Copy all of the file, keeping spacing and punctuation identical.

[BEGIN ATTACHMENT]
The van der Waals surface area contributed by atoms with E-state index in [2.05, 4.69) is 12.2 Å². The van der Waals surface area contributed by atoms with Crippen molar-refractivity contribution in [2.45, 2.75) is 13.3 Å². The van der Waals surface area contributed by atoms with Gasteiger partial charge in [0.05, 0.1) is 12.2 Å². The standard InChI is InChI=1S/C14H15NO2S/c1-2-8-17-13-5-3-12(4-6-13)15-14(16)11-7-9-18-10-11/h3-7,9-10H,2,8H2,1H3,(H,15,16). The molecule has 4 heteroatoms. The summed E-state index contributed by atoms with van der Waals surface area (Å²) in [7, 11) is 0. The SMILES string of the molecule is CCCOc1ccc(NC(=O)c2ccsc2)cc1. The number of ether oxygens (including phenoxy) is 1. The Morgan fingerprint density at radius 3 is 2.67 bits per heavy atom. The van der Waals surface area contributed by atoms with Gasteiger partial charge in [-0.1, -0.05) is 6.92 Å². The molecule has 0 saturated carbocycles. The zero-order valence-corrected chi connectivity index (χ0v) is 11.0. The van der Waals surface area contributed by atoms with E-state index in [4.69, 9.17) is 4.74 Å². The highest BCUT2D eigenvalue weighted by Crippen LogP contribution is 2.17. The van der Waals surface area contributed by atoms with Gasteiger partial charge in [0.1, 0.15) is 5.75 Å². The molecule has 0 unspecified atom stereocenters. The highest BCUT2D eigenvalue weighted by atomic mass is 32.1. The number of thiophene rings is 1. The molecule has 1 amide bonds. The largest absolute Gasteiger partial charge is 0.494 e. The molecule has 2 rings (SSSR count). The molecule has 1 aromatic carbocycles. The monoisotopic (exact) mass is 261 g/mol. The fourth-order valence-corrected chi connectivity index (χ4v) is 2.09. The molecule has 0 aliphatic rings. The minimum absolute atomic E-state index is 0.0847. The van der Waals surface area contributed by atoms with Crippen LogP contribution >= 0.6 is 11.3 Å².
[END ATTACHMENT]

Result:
The van der Waals surface area contributed by atoms with E-state index in [2.05, 4.69) is 12.2 Å². The van der Waals surface area contributed by atoms with Crippen molar-refractivity contribution in [2.45, 2.75) is 13.3 Å². The van der Waals surface area contributed by atoms with Gasteiger partial charge in [0.05, 0.1) is 12.2 Å². The standard InChI is InChI=1S/C14H15NO2S/c1-2-8-17-13-5-3-12(4-6-13)15-14(16)11-7-9-18-10-11/h3-7,9-10H,2,8H2,1H3,(H,15,16). The molecule has 4 heteroatoms. The summed E-state index contributed by atoms with van der Waals surface area (Å²) in [7, 11) is 0. The SMILES string of the molecule is CCCOc1ccc(NC(=O)c2ccsc2)cc1. The number of ether oxygens (including phenoxy) is 1. The Morgan fingerprint density at radius 3 is 2.67 bits per heavy atom. The van der Waals surface area contributed by atoms with Gasteiger partial charge in [-0.1, -0.05) is 6.92 Å². The molecule has 0 saturated carbocycles. The zero-order valence-corrected chi connectivity index (χ0v) is 11.0. The van der Waals surface area contributed by atoms with E-state index in [4.69, 9.17) is 4.74 Å². The highest BCUT2D eigenvalue weighted by Crippen LogP contribution is 2.17. The van der Waals surface area contributed by atoms with Gasteiger partial charge in [0.1, 0.15) is 5.75 Å². The molecule has 0 unspecified atom stereocenters. The highest BCUT2D eigenvalue weighted by atomic mass is 32.1. The number of thiophene rings is 1. The molecule has 1 amide bonds. The largest absolute Gasteiger partial charge is 0.494 e. The molecule has 2 rings (SSSR count). The molecule has 1 aromatic carbocycles. The monoisotopic (exact) mass is 261 g/mol. The fourth-order valence-corrected chi connectivity index (χ4v) is 2.09. The molecule has 0 aliphatic rings. The minimum absolute atomic E-state index is 0.0847. The van der Waals surface area contributed by atoms with Crippen LogP contribution >= 0.6 is 11.3 Å².